Let’s begin by loading the packages we’ll need to get started

library(tidyverse)
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## ✔ tibble  2.1.3     ✔ dplyr   0.8.3
## ✔ tidyr   1.0.0     ✔ stringr 1.4.0
## ✔ readr   1.3.1     ✔ forcats 0.4.0
## Warning: package 'ggplot2' was built under R version 3.6.2
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## ✖ dplyr::filter() masks stats::filter()
## ✖ dplyr::lag()    masks stats::lag()
library(knitr)

options(scipen=4)

We’ll begin by doing all the same data processing as in previous lectures

# Load data from MASS into a tibble
# Rename variables
# Recode categorical variables
birthwt <- as_tibble(MASS::birthwt) %>%
  rename(birthwt.below.2500 = low, 
         mother.age = age,
         mother.weight = lwt,
         mother.smokes = smoke,
         previous.prem.labor = ptl,
         hypertension = ht,
         uterine.irr = ui,
         physician.visits = ftv,
         birthwt.grams = bwt)  %>%
  mutate(race = recode_factor(race, `1` = "white", `2` = "black", `3` = "other", )) %>%
  mutate_at(c("mother.smokes", "hypertension", "uterine.irr", "birthwt.below.2500"),
            ~ recode_factor(.x, `0` = "no", `1` = "yes"))

Assessing significance of factors and interactions in regression

Factors in linear regression

Interpreting coefficients of factor variables

In the case of quantitative predictors, we’re more or less comfortable with the interpretation of the linear model coefficient as a “slope” or a “unit increase in outcome per unit increase in the covariate”. This isn’t the right interpretation for factor variables. In particular, the notion of a slope or unit change no longer makes sense when talking about a categorical variable. E.g., what does it even mean to say “unit increase in major” when studying the effect of college major on future earnings?

To understand what the coefficients really mean, let’s go back to the birthwt data and try regressing birthweight on mother’s race and mother’s age.

# Fit regression model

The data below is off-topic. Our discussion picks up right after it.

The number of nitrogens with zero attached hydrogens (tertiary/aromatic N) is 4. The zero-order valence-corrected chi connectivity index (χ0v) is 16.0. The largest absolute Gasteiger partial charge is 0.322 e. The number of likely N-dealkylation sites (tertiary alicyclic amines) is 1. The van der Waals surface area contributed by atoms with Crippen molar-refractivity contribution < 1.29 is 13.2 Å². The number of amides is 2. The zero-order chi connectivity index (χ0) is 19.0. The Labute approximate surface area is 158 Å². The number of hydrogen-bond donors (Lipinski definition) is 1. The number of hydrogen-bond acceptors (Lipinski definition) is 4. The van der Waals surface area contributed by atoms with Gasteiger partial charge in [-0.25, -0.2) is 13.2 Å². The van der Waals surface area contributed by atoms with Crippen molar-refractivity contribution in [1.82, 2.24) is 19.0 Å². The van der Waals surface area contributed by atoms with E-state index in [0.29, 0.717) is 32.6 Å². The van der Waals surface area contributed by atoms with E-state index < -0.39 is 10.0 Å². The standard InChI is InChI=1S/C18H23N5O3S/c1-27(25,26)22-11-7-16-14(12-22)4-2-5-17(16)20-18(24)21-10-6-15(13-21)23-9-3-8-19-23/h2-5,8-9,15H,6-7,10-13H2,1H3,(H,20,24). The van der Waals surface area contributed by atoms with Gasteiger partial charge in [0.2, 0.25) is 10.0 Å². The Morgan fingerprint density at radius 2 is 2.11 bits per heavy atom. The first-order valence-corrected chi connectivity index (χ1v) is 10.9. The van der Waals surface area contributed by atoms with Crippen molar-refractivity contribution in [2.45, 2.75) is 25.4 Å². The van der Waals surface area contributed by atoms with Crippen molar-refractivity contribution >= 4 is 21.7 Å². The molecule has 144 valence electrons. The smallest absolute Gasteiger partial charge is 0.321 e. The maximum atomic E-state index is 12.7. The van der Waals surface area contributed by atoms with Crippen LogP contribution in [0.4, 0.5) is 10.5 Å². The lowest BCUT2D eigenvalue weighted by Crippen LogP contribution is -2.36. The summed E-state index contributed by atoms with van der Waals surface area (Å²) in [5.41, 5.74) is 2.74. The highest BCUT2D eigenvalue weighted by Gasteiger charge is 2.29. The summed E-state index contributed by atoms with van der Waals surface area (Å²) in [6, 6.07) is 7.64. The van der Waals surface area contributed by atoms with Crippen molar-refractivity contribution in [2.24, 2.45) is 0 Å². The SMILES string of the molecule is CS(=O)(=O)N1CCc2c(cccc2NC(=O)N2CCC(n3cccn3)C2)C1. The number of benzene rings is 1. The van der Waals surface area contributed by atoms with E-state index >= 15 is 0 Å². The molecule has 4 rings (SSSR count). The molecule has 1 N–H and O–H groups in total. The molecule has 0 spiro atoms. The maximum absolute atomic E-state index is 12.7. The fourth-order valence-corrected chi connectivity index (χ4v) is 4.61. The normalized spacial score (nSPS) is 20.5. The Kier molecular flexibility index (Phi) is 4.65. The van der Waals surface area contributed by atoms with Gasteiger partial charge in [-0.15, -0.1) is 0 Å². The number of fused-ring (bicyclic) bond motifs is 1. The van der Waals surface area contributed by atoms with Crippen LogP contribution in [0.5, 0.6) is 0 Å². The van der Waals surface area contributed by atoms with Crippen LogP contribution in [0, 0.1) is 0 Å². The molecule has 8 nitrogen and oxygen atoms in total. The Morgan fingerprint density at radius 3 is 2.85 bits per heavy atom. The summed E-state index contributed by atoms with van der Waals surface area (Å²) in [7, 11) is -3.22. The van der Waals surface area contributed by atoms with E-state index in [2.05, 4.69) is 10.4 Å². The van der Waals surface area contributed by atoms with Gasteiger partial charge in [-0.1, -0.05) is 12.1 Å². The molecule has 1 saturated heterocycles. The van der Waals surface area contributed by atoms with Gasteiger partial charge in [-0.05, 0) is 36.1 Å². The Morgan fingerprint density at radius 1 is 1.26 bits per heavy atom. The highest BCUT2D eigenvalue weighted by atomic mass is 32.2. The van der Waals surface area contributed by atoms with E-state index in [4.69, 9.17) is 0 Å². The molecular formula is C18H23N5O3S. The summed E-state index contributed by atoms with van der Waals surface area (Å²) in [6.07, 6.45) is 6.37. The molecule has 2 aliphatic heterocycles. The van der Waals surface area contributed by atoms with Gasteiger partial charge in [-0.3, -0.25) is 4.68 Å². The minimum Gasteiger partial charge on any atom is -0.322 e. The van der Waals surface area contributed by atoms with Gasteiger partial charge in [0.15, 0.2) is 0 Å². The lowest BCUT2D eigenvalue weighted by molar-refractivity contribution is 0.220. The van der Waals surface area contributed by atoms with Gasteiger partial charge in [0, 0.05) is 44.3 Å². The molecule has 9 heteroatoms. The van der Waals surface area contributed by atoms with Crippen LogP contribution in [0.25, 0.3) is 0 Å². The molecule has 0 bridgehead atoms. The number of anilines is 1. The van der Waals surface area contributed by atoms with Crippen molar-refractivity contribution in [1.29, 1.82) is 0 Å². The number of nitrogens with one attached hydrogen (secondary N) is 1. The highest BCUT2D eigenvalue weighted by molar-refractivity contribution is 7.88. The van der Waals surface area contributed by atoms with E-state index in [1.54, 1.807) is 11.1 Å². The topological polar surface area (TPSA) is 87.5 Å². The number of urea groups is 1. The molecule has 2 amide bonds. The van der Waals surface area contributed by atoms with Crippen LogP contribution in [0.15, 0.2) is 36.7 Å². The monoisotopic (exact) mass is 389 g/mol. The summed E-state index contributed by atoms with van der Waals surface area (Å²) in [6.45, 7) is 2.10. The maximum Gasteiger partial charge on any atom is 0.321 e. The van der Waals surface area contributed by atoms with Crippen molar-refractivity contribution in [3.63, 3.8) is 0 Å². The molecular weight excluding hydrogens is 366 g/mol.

birthwt.lm <- lm(birthwt.grams ~ race + mother.age, data = birthwt)

# Regression model summary
summary(birthwt.lm)
## 
## Call:
## lm(formula = birthwt.grams ~ race + mother.age, data = birthwt)
## 
## Residuals:
##      Min       1Q   Median       3Q      Max 
## -2131.57  -488.02    -1.16   521.87  1757.07 
## 
## Coefficients:
##             Estimate Std. Error t value Pr(>|t|)    
## (Intercept) 2949.979    255.352  11.553   <2e-16 ***
## raceblack   -365.715    160.636  -2.277   0.0240 *  
## raceother   -285.466    115.531  -2.471   0.0144 *  
## mother.age     6.288     10.073   0.624   0.5332    
## ---
## Signif. codes:  0 '***' 0.001 '**' 0.01 '*' 0.05 '.' 0.1 ' ' 1
## 
## Residual standard error: 715.7 on 185 degrees of freedom
## Multiple R-squared:  0.05217,    Adjusted R-squared:  0.0368 
## F-statistic: 3.394 on 3 and 185 DF,  p-value: 0.01909

Note that there are two coefficients estimated for the race variable (raceblack and raceother). What’s happening here?

When you put a factor variable into a regression, you’re allowing a different intercept at every level of the factor. In the present example, you’re saying that you want to model birthwt.grams as

Baby’s birthweight = Intercept(based on mother’s race) + \(\beta\) * mother’s age


We can rewrite this more succinctly as: \[ y = \text{Intercept}_{race} + \beta \times \text{age} \]

Essentially you’re saying that your data is broken down into 3 racial groups, and you want to model your data as having the same slope governing how birthweight changes with mother’s age, but potentially different intercepts. Here’s a picture of what’s happening.

# Calculate race-specific intercepts
intercepts <- c(coef(birthwt.lm)["(Intercept)"],
                coef(birthwt.lm)["(Intercept)"] + coef(birthwt.lm)["raceblack"],
                coef(birthwt.lm)["(Intercept)"] + coef(birthwt.lm)["raceother"])

lines.df <- data.frame(intercepts = intercepts,
                       slopes = rep(coef(birthwt.lm)["mother.age"], 3),
                       race = levels(birthwt$race))

lines.df
##   intercepts   slopes  race
## 1   2949.979 6.287741 white
## 2   2584.264 6.287741 black